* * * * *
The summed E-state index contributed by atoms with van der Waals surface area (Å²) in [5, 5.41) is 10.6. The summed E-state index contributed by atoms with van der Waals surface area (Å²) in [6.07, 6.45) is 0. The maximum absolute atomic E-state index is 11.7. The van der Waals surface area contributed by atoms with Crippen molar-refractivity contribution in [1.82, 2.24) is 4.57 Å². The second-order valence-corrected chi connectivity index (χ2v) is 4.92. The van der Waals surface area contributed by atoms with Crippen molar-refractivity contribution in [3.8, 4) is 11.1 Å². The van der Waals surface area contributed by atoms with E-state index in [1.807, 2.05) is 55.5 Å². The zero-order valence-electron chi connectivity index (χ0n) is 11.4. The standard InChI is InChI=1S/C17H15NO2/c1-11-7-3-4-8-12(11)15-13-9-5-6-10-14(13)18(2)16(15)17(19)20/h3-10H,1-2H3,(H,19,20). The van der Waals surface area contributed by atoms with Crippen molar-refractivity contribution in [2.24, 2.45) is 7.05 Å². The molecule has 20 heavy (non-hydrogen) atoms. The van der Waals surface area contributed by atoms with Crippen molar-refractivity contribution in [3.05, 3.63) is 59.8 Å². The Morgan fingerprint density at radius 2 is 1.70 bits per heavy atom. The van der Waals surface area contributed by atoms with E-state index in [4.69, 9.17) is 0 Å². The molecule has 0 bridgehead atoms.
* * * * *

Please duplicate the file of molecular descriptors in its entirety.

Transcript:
The summed E-state index contributed by atoms with van der Waals surface area (Å²) in [5, 5.41) is 10.6. The summed E-state index contributed by atoms with van der Waals surface area (Å²) in [6.07, 6.45) is 0. The maximum absolute atomic E-state index is 11.7. The van der Waals surface area contributed by atoms with Crippen molar-refractivity contribution in [1.82, 2.24) is 4.57 Å². The second-order valence-corrected chi connectivity index (χ2v) is 4.92. The van der Waals surface area contributed by atoms with Crippen molar-refractivity contribution in [3.8, 4) is 11.1 Å². The van der Waals surface area contributed by atoms with E-state index in [1.807, 2.05) is 55.5 Å². The zero-order valence-electron chi connectivity index (χ0n) is 11.4. The standard InChI is InChI=1S/C17H15NO2/c1-11-7-3-4-8-12(11)15-13-9-5-6-10-14(13)18(2)16(15)17(19)20/h3-10H,1-2H3,(H,19,20). The van der Waals surface area contributed by atoms with Crippen molar-refractivity contribution in [2.24, 2.45) is 7.05 Å². The molecule has 20 heavy (non-hydrogen) atoms. The van der Waals surface area contributed by atoms with Crippen molar-refractivity contribution in [3.05, 3.63) is 59.8 Å². The Morgan fingerprint density at radius 2 is 1.70 bits per heavy atom. The van der Waals surface area contributed by atoms with E-state index in [4.69, 9.17) is 0 Å². The molecule has 0 bridgehead atoms.